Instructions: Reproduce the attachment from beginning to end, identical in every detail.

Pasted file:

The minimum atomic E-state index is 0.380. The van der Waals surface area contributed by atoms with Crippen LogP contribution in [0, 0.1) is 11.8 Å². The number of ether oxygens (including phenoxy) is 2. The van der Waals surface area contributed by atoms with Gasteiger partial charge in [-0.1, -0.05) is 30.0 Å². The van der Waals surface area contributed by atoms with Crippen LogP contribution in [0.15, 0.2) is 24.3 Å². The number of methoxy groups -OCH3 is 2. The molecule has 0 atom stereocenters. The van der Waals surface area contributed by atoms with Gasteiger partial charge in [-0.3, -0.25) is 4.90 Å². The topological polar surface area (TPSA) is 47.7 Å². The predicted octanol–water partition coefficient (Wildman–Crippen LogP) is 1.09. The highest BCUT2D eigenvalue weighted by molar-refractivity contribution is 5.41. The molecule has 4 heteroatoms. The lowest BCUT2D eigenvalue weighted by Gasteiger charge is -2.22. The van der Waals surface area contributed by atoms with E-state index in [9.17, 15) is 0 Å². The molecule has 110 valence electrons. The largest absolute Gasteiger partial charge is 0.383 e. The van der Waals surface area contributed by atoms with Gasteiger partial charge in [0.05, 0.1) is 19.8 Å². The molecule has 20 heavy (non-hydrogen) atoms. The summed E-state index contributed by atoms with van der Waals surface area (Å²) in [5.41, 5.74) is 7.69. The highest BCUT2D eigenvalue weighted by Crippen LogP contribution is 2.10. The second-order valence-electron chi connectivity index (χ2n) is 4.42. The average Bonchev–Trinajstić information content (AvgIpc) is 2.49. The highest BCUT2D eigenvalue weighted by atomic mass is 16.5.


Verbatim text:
The minimum atomic E-state index is 0.380. The van der Waals surface area contributed by atoms with Crippen LogP contribution in [0, 0.1) is 11.8 Å². The number of ether oxygens (including phenoxy) is 2. The van der Waals surface area contributed by atoms with Gasteiger partial charge in [-0.1, -0.05) is 30.0 Å². The van der Waals surface area contributed by atoms with Crippen LogP contribution in [0.15, 0.2) is 24.3 Å². The number of methoxy groups -OCH3 is 2. The molecule has 0 atom stereocenters. The van der Waals surface area contributed by atoms with Gasteiger partial charge in [-0.3, -0.25) is 4.90 Å². The topological polar surface area (TPSA) is 47.7 Å². The predicted octanol–water partition coefficient (Wildman–Crippen LogP) is 1.09. The highest BCUT2D eigenvalue weighted by molar-refractivity contribution is 5.41. The molecule has 4 heteroatoms. The lowest BCUT2D eigenvalue weighted by Gasteiger charge is -2.22. The van der Waals surface area contributed by atoms with E-state index in [9.17, 15) is 0 Å². The molecule has 110 valence electrons. The largest absolute Gasteiger partial charge is 0.383 e. The van der Waals surface area contributed by atoms with Gasteiger partial charge in [0.05, 0.1) is 19.8 Å². The molecule has 20 heavy (non-hydrogen) atoms. The summed E-state index contributed by atoms with van der Waals surface area (Å²) in [5.41, 5.74) is 7.69. The highest BCUT2D eigenvalue weighted by Crippen LogP contribution is 2.10. The second-order valence-electron chi connectivity index (χ2n) is 4.42. The average Bonchev–Trinajstić information content (AvgIpc) is 2.49. The highest BCUT2D eigenvalue weighted by atomic mass is 16.5.